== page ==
Technology development efforts are still climbing

Sept. 1, 2001
The total attendance of both exhibitors and visitors in July at Semicon West 2001 (San Francisco and San Jose, CA) was 60,028, with 1467 companies filling 375,917 sq. ft. of exhibit space. The 2001 attendance figure was down about 8% from the 65,358 exhibitors and attendees who jammed the meeting during last year's economic exuberance.
(Photo courtesy of Coherent)
A capital-spending lull in the semiconductor market this year has provided both opportunity and incentive for development of new technology and devices, including a 266-nm laser source specifically designed for semiconductor metrology introduced at Semicon West by Coherent.
A capital-spending lull in the semiconductor market this year has provided both opportunity and incentive for development of new technology and devices, including a 266-nm laser source specifically designed for semiconductor metrology introduced at Semicon West by Coherent.

The total attendance of both exhibitors and visitors in July at Semicon West 2001 (San Francisco and San Jose, CA) was 60,028, with 1467 companies filling 375,917 sq. ft. of exhibit space. The 2001 attendance figure was down about 8% from the 65,358 exhibitors and attendees who jammed the meeting during last year's economic exuberance. But the 2001 figure also represented a more typical attendance figure than the previous year for Semicon West conferences, according to Jennifer Blatt, a spokesperson for Semiconductor Equipment and Materials International (SEMI; San Jose, CA).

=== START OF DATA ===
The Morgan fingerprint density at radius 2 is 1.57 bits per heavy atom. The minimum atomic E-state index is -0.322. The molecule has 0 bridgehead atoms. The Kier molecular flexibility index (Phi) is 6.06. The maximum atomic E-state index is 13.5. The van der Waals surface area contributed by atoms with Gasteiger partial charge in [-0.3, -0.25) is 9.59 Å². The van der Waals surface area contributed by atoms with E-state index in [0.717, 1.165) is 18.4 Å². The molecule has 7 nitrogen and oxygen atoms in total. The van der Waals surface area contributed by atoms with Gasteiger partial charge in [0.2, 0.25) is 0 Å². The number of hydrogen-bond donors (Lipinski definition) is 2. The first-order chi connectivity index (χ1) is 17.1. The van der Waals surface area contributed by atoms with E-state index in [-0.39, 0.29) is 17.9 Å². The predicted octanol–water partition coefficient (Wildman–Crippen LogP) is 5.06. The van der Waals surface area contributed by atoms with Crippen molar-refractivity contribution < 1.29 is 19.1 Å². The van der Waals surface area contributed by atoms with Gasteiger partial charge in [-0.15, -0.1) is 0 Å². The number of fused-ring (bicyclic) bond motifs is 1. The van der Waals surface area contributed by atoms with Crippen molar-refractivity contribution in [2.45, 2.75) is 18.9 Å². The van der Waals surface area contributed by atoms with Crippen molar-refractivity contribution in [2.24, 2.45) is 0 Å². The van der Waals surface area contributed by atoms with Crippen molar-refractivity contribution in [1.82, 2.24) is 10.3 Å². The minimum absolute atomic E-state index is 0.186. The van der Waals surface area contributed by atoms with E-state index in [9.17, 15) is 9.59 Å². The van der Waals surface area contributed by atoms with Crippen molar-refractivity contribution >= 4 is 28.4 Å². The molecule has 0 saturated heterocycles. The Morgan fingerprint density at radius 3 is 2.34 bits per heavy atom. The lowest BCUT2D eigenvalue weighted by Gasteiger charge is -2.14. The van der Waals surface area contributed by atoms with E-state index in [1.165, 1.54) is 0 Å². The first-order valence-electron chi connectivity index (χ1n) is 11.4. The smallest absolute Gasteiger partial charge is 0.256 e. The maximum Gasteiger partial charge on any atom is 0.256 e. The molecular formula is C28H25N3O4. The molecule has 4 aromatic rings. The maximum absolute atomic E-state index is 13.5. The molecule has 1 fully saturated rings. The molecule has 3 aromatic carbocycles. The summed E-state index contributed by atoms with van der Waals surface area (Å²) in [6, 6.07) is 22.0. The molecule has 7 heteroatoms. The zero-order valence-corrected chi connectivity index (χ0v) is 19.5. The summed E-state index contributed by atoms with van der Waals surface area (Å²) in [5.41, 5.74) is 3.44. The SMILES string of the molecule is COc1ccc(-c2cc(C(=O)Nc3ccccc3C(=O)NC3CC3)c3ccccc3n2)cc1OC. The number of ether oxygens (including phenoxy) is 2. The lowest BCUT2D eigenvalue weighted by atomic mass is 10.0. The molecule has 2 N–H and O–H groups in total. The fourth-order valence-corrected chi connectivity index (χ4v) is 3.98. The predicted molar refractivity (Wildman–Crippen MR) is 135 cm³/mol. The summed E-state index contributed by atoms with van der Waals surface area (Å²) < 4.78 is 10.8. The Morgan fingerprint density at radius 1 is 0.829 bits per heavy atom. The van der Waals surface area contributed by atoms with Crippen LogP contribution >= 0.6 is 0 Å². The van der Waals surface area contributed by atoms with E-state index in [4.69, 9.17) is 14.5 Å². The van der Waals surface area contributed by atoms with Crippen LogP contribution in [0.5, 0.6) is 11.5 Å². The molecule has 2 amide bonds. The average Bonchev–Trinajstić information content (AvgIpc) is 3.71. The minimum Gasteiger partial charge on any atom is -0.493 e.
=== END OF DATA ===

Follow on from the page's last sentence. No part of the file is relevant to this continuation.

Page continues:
Well before total meeting attendance was tallied, conversations with exhibitors on the trade-show floor seemed to confirm the expectation of a slightly lower turnout during a down year in the cyclical semiconductor industry. Nevertheless, the turnout was better than expected, indicating that the economy may not have been doing as poorly as many were saying, according to exhibitors at Coherent (Santa Clara, CA), which exhibited in both the San Francisco show for the front-end of the manufacturing process and the San Jose show for the back-end. In the front-end show, Coherent debuted a diode-pumped, solid-state, deep-ultraviolet laser for semiconductor metrology (see figure). As with many optoelectronic-equipment manufacturers at the show, Coherent does not manufacture semiconductors but still attends and supports the exhibit because of strong sales to semiconductor manufacturers that continue, despite the market slump. Ken Rebitz, vice president of sales and marketing at Filmetrics (San Diego, CA), said that there was a good turnout at his exhibit of instrumentation for thin-film metrology in the front-end show. He estimated that about 70% of the visitors to his booth were other exhibitors, about 10% were analysts, and the other 20% turned out to be actual sales prospects.

A market briefing on semiconductor and flat-panel display industries painted a relatively grim short-term picture, particularly when viewed in light of last year's market exuberance. George Burns, founder of Strategic Marketing Associates, which focuses on semiconductor-factory market research, characterized 2001 as a year in which the "end-market bust is meeting the fab-spending bubble." Burns included a $640 billion telecom debt, layoffs, and a $19.2 billion second-quarter loss at Nortel, along with projected sales decline through the third quarter at JDS Uniphase among his indicators of the "end market blues." In terms of fab construction, less than $2 billion worth of new fabs are currently beginning construction, compared to $7 billion in July of 2000 when capital spending grew by more than 70%. Burns projected capital spending to fall by at least 15% this year and not to recover before 2003.